Lakshmi has been a vocal critic of President Trump and a distinguished advocate for immigrant rights since he took workplace. But she’s hoping her present, like the meals it options, can be a bridge crossing the political divide.

“The show was designed for people who don’t think like me, who don’t think that immigration is a good thing and are afraid of it or threatened by it. … I hope that this show gives them a clearer idea of what immigration feels like and looks like in a human way, on the ground, in people’s daily lives,” she says.

Lakshmi spoke with CNN this week about her personal immigrant expertise, how eating places she visited are faring amid the coronavirus pandemic and the locations and cuisines she’d prefer to discover subsequent. The interview has been edited for size and readability.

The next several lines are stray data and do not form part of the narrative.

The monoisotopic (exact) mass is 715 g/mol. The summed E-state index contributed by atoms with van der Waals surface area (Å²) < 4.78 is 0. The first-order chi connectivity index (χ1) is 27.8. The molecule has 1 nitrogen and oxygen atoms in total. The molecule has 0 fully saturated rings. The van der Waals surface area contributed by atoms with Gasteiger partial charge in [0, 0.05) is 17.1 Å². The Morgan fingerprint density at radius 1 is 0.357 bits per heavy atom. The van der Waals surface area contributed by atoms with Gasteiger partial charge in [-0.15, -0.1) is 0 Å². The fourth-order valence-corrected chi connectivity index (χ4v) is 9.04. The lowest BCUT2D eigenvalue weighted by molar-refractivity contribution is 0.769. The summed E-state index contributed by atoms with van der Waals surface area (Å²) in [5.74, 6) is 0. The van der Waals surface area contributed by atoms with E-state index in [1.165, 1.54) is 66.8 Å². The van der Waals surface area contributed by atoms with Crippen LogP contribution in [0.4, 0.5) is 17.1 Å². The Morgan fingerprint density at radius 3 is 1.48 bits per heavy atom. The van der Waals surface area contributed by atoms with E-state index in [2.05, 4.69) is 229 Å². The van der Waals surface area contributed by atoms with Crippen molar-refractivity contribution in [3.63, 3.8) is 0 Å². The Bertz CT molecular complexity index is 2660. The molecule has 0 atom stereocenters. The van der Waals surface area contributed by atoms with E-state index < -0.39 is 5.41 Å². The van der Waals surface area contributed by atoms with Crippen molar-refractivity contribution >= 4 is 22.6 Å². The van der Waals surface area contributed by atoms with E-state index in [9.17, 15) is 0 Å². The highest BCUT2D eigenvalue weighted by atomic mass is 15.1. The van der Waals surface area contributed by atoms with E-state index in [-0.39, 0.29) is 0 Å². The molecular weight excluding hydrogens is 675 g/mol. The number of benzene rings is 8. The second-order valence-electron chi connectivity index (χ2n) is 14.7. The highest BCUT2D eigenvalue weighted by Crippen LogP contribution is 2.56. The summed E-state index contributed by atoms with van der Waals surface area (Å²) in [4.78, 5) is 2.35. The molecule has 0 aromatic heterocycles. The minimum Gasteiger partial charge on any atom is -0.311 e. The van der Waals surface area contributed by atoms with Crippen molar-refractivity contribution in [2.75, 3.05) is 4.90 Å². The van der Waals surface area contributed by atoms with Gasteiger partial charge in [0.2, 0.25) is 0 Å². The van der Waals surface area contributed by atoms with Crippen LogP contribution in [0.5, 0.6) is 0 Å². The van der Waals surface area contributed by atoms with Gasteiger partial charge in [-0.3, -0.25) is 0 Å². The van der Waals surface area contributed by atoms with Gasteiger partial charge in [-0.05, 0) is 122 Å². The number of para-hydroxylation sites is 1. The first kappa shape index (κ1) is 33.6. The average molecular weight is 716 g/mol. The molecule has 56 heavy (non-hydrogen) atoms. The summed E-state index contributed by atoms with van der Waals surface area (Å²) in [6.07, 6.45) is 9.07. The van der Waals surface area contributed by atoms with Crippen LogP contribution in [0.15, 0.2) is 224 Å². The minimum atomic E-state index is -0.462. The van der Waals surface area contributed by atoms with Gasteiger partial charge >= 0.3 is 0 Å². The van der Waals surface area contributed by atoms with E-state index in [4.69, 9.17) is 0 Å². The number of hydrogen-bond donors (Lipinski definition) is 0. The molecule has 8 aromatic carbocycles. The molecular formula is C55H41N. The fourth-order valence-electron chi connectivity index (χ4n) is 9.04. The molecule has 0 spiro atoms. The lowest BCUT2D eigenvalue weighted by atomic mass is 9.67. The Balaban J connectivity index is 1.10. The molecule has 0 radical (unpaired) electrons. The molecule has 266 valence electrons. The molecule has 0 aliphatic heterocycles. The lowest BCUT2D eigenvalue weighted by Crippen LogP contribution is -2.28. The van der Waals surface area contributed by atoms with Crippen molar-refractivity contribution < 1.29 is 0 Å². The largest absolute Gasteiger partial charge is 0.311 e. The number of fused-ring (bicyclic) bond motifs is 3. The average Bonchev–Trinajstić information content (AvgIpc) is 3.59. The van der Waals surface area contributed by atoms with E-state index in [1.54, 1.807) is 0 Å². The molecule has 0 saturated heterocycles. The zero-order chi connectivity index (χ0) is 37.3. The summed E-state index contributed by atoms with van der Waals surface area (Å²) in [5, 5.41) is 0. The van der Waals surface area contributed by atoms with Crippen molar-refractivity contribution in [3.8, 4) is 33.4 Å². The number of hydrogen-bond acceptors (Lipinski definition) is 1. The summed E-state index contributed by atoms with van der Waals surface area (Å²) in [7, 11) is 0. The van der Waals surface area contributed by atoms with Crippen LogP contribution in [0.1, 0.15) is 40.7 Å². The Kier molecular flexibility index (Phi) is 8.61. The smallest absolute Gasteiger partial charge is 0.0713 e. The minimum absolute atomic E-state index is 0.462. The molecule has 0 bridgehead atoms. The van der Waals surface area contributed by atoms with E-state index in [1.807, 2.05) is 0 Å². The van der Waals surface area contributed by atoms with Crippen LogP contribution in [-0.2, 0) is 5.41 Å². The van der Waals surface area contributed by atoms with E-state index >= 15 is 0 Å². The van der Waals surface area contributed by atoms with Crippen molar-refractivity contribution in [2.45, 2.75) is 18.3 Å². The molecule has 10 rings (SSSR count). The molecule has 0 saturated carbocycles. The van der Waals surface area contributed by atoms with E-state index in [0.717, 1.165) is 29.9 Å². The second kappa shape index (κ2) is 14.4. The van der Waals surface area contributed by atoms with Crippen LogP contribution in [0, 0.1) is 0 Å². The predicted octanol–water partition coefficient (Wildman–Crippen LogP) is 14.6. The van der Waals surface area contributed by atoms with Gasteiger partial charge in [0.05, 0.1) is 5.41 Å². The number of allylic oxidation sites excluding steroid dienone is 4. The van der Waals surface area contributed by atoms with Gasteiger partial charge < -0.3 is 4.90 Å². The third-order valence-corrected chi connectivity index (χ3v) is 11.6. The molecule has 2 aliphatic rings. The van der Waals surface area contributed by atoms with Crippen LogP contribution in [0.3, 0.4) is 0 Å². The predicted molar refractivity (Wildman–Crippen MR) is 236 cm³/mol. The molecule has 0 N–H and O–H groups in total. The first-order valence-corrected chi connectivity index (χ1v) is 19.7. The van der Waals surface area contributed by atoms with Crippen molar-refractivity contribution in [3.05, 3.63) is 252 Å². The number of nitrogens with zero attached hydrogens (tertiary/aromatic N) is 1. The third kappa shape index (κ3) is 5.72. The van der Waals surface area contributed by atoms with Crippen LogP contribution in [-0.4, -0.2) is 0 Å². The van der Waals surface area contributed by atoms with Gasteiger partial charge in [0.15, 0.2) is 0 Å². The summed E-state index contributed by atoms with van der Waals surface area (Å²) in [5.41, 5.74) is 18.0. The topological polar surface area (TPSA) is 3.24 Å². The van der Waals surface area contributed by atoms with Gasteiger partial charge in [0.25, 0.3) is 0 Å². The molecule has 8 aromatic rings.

Every episode of “Taste the Nation” begins with you holding a photograph of your self as a 4-year-old who simply immigrated to the US. What do you bear in mind about these first days in America and what they had been like for you? And how do you are feeling like that point formed who you’re at the moment?

It was very thrilling to return to New York as a 4-year-old from India. I used to be, in fact, very completely happy to be joined with my mom. I had been separated from her for 2 years after I was a toddler. So that additionally informs my fascinated by this difficulty.

Padma Lakshmi and her mother, Vijaya Lakshmi, shortly after she immigrated to the United States from India.

Courtesy Padma Lakshmi